Blog.Dec 10, 2023

The link between human rights and climate change

Even before COP28 kicked off, the Conference of Parties has been ridden with controversy. The president for this year’s meeting is a major oil company CEO. This is a blaring reminder that those who have little to no role in driving climate change, are at the forefront of suffering from it. 

Brown woman with a smile, multicolour scarf over an off white sweater
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Radhika Gupta
Communications Manager,

Like the past few years, a major goal of the Conference of the Parties (COP) 28 is to reach a global agreement to phase out fossil fuels and stop the “shameful record of climate damage and human rights abuses. 

So long as climate change persists, the water crisis will deepen. The opposite is also true – until the water crisis is solved, climate change will worsen. A critical pathway to tackle the interlinked water-climate crises is the use of a human-rights based approach.  

Access to safe and clean drinking water and adequate sanitation is a human right recognized by the UN. Several other human rights hinge on ensuring the right to water.  

Says David Hebart-Coleman of SIWI, “Those who are most affected by climate change, have the right to participate in decision making surrounding water.”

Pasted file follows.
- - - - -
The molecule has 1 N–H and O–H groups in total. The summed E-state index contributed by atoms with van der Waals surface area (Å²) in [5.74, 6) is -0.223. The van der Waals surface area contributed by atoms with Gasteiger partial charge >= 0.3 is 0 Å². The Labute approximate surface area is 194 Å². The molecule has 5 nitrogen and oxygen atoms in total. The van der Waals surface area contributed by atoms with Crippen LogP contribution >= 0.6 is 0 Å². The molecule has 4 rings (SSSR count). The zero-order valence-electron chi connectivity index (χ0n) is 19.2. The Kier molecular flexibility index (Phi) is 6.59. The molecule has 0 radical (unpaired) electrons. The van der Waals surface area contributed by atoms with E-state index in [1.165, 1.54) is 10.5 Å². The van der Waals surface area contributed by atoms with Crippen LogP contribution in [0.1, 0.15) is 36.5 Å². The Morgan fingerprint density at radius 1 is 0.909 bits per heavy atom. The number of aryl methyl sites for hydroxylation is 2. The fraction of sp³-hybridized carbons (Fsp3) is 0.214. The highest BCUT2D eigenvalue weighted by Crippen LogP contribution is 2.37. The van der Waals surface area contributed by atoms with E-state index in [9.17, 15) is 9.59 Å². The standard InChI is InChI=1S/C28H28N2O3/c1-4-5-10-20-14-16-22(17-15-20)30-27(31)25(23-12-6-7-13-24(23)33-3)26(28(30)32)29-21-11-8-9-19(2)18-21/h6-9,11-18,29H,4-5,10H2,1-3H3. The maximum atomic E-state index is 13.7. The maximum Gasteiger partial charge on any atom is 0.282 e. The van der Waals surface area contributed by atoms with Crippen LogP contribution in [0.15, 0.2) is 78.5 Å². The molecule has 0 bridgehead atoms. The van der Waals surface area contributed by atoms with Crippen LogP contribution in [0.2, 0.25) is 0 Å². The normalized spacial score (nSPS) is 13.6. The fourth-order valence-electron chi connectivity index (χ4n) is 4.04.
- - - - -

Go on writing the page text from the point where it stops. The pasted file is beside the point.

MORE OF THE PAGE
He adds that approximately 25% of the world’s land is traditional territory of Indigenous Peoples. As they continue to manage both land and water “many of these locations are critical sources of freshwater and benefit downstream communities.” 

SIWI has been working to support Indigenous Peoples to raise their profile in formal water policy processes. An outcome of the work is the report Yaa Heen Koosge: Indigenous Peoples and Water Wisdom. 

“Those who are most affected by climate change, have the right to participate in decision making surrounding water.”

David Hebart-Coleman, Senior Programme Manager, SIWI

We also caught up with Virgina Mariezcurrena, who is the focal point for SIWI’s work on Human Rights Based Approach. We asked her three questions: 

Who is responsible?

In general, it is the responsibility of governments to ensure the right to water. But all actors bear the duty of respecting rights, while some have the duty of protecting rights and making sure that things are not getting worse on the ground. The role of the private sector has been long discussed and is more prominent of late. 

How can the right be fulfilled?

One basic but very important step is awareness creation about the fact that people are entitled to have access to clean and safe drinking water. Another is advocacy towards the duty bearers to fulfill these rights. There is a process to fight for this right, that NGOs can support. 

What is the message for COP28?

We normally say that water is central to achieving all the Sustainable Development Goals. My message to COP28 would be that if we put humans at the center of water issues, it helps us understand why water matters for climate change mitigation and adaptation.

Follow SIWI to COP28

Join SIWI in a range of events, onsite and online, as we highlight water’s role in effectively addressing climate change. We are also the leading organizer of the Water for Climate Pavilion, where much of the water-related events will take place.

More about SIWI at COP28
Swirly water from above, with turquoise, blue and white shades. COP28 UAE logo